Ofgem confirms price controls methodology for RIIO-ED2


Ofgem has confirmed its methodology for setting the next price controls for Great Britain’s local electricity distribution networks, known as RIIO-ED2, which run for five years from April 2023.

This follows last week’s confirmation of the major investment programmes for the transmission, gas distribution and Electricity System Operator (ESO) price controls starting in April next year.

Ofgem’s Chief Executive Jonathan Brearley commented on the announcement: “Local electricity networks will be at the forefront of meeting the climate change ambitions laid out recently by the Governments in the UK, Scotland and Wales.

“They will need to make sure the right arrangements are in place to support the capacity and charging infrastructure that will drive the electric vehicle revolution and the solutions needed to provide cleaner energy for heating our homes.

“This will require a more modern, smarter, digitally enabled grid that evolves in line with rapidly changing demands and maximises the benefits from all available energy assets.

“Our approach to our price control for electricity distribution will encourage the investment needed to deliver these ambitions while maintaining world class levels of reliability and keeping costs as low as possible for consumers.”

As Britain moves to greener forms of heating and transport and more households and businesses produce their own local clean energy, local networks will have to expand their role and capacity to manage new sources of demand and an increase in electricity flowing through the grid.

Ofgem has confirmed that its proposed 2023 price control for electricity distribution networks will:

  • Support strategic investment to deliver net zero emissions targets ensuring companies can increase capacity to support growing demand, for example providing more charge points ahead of an anticipated uptick in electric vehicle use, with appropriate protections in place for consumers.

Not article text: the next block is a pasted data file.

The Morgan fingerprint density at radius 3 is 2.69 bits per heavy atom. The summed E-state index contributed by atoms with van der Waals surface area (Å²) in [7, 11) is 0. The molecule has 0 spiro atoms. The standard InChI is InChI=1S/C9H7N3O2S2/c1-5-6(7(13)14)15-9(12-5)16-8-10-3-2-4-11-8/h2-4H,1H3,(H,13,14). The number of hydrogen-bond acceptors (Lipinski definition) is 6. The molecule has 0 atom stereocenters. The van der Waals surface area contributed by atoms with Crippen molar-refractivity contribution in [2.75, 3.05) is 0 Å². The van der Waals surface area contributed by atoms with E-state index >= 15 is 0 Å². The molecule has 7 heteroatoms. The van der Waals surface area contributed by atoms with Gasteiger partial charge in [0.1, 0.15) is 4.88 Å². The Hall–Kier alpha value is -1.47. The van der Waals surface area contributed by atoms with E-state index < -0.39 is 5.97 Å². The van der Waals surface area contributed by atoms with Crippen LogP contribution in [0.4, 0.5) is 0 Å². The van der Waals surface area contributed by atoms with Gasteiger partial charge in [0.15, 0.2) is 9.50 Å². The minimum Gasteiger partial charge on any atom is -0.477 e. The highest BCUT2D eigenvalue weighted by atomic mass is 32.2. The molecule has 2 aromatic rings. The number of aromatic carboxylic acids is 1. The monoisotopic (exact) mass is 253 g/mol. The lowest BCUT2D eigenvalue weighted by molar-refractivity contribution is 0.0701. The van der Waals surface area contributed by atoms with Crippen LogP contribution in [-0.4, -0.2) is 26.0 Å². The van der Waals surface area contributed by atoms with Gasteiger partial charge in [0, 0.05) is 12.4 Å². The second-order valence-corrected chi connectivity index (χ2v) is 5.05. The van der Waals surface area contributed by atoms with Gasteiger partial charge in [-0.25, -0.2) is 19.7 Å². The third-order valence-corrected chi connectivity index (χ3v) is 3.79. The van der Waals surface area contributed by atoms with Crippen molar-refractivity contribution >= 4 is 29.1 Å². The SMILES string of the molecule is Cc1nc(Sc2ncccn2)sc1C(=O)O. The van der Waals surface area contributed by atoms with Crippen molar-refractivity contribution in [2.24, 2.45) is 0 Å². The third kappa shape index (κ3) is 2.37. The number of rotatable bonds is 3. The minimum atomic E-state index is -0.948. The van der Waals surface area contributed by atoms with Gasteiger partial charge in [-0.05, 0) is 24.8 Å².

• Require electricity distribution networks to grow their capacity using ‘flexible’ solutions where they can, such as battery storage or smoothing peaks in demand, before building expensive new network capacity.
  • Increase digitalisation of the energy system, requiring electricity network companies to better share and coordinate data on local energy use – including sharing this with flexibility providers.
  • Ensure the companies support an accelerating and increasingly decentralised energy market, requiring new Distribution System Operation (DSO) responsibilities, with enhanced capabilities in planning, operation, and market services.
  • Retain ‘a strong innovation stimulus’ through direct funding and access to the new £450 million Strategic Innovation Fund, with more if needed, to drive the decarbonisation of power, heat and transport at a lower cost than current technology allows.
  • Maintain the current high levels of reliability and customer satisfaction while making sure that the most vulnerable consumers get additional support when they need it.
  • Ensure less of consumers’ money goes towards network companies’ profits, and more towards investing in network capacity to fight climate change.

Ofgem has also been exploring measures to bring forward energy network projects that drive green recovery and decarbonisation, for example increasing grid capacity to support new connections or upgrading grids to support green energy.

Around £80 million of shovel-ready projects have been boosted to start in 2020, increasing capacity to support new connections, including a new vaccine centre, as well as preparing the grids for net zero and the predicted growth in electric vehicles.

Work is ongoing with the networks to develop further opportunities to stimulate low risk, low carbon strategic investment to support net zero and future users’ needs in line with Government priorities. Further information on these options is expected early in 2021.